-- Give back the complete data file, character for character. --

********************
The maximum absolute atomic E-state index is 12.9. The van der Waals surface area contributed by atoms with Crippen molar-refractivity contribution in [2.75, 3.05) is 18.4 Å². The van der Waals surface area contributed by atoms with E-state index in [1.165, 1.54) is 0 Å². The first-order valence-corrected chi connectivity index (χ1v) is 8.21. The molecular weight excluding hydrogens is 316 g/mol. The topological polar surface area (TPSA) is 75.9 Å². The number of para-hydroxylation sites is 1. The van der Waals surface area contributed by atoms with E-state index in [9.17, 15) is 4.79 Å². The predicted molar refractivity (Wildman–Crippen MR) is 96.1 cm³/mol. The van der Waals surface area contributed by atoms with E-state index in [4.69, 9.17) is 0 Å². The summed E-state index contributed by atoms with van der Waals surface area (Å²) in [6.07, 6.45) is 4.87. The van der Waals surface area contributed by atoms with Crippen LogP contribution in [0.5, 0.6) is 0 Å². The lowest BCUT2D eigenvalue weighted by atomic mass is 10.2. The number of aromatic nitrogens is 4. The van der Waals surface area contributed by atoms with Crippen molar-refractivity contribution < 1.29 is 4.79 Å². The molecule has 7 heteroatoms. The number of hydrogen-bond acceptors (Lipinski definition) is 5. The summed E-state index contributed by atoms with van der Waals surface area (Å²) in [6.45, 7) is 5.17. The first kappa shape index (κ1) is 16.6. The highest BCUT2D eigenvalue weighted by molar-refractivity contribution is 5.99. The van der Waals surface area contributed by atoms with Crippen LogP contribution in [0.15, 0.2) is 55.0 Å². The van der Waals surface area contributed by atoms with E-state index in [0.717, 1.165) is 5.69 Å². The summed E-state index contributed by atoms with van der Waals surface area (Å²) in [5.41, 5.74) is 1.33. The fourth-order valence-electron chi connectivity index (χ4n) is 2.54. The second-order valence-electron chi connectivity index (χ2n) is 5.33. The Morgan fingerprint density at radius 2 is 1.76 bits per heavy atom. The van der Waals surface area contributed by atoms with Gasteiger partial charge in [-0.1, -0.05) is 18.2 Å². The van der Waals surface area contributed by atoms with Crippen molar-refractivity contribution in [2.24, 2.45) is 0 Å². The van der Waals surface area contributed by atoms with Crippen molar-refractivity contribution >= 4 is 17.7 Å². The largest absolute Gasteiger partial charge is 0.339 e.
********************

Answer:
The maximum absolute atomic E-state index is 12.9. The van der Waals surface area contributed by atoms with Crippen molar-refractivity contribution in [2.75, 3.05) is 18.4 Å². The van der Waals surface area contributed by atoms with E-state index in [1.165, 1.54) is 0 Å². The first-order valence-corrected chi connectivity index (χ1v) is 8.21. The molecular weight excluding hydrogens is 316 g/mol. The topological polar surface area (TPSA) is 75.9 Å². The number of para-hydroxylation sites is 1. The van der Waals surface area contributed by atoms with E-state index in [9.17, 15) is 4.79 Å². The predicted molar refractivity (Wildman–Crippen MR) is 96.1 cm³/mol. The van der Waals surface area contributed by atoms with E-state index in [4.69, 9.17) is 0 Å². The summed E-state index contributed by atoms with van der Waals surface area (Å²) in [6.07, 6.45) is 4.87. The van der Waals surface area contributed by atoms with Crippen LogP contribution in [0.5, 0.6) is 0 Å². The lowest BCUT2D eigenvalue weighted by atomic mass is 10.2. The number of aromatic nitrogens is 4. The van der Waals surface area contributed by atoms with Crippen molar-refractivity contribution < 1.29 is 4.79 Å². The molecule has 7 heteroatoms. The number of hydrogen-bond acceptors (Lipinski definition) is 5. The summed E-state index contributed by atoms with van der Waals surface area (Å²) in [6.45, 7) is 5.17. The first kappa shape index (κ1) is 16.6. The highest BCUT2D eigenvalue weighted by molar-refractivity contribution is 5.99. The van der Waals surface area contributed by atoms with Crippen LogP contribution in [0.15, 0.2) is 55.0 Å². The van der Waals surface area contributed by atoms with E-state index in [0.717, 1.165) is 5.69 Å². The summed E-state index contributed by atoms with van der Waals surface area (Å²) in [5.41, 5.74) is 1.33. The fourth-order valence-electron chi connectivity index (χ4n) is 2.54. The second-order valence-electron chi connectivity index (χ2n) is 5.33. The Morgan fingerprint density at radius 2 is 1.76 bits per heavy atom. The van der Waals surface area contributed by atoms with Gasteiger partial charge in [-0.1, -0.05) is 18.2 Å². The van der Waals surface area contributed by atoms with Crippen molar-refractivity contribution in [2.24, 2.45) is 0 Å². The van der Waals surface area contributed by atoms with Crippen molar-refractivity contribution >= 4 is 17.7 Å². The largest absolute Gasteiger partial charge is 0.339 e.